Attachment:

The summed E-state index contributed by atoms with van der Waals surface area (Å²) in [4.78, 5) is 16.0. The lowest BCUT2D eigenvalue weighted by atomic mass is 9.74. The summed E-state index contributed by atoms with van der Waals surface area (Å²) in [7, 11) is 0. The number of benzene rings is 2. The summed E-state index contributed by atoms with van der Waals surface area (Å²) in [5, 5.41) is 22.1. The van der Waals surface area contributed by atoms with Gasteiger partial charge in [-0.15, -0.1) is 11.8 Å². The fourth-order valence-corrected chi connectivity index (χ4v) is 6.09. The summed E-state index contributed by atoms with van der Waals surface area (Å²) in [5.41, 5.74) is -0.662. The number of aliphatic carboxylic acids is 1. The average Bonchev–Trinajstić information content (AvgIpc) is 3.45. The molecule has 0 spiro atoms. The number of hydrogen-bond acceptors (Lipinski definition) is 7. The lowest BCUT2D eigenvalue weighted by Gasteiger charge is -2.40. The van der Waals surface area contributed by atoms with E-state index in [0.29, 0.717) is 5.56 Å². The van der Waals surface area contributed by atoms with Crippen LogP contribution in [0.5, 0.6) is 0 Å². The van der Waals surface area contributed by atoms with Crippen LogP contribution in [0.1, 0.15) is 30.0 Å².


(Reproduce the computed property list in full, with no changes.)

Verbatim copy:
The summed E-state index contributed by atoms with van der Waals surface area (Å²) in [4.78, 5) is 16.0. The lowest BCUT2D eigenvalue weighted by atomic mass is 9.74. The summed E-state index contributed by atoms with van der Waals surface area (Å²) in [7, 11) is 0. The number of benzene rings is 2. The summed E-state index contributed by atoms with van der Waals surface area (Å²) in [5, 5.41) is 22.1. The van der Waals surface area contributed by atoms with Gasteiger partial charge in [-0.15, -0.1) is 11.8 Å². The fourth-order valence-corrected chi connectivity index (χ4v) is 6.09. The summed E-state index contributed by atoms with van der Waals surface area (Å²) in [5.41, 5.74) is -0.662. The number of aliphatic carboxylic acids is 1. The average Bonchev–Trinajstić information content (AvgIpc) is 3.45. The molecule has 0 spiro atoms. The number of hydrogen-bond acceptors (Lipinski definition) is 7. The lowest BCUT2D eigenvalue weighted by Gasteiger charge is -2.40. The van der Waals surface area contributed by atoms with E-state index in [0.29, 0.717) is 5.56 Å². The van der Waals surface area contributed by atoms with Crippen LogP contribution in [0.5, 0.6) is 0 Å². The van der Waals surface area contributed by atoms with Crippen LogP contribution in [0.1, 0.15) is 30.0 Å².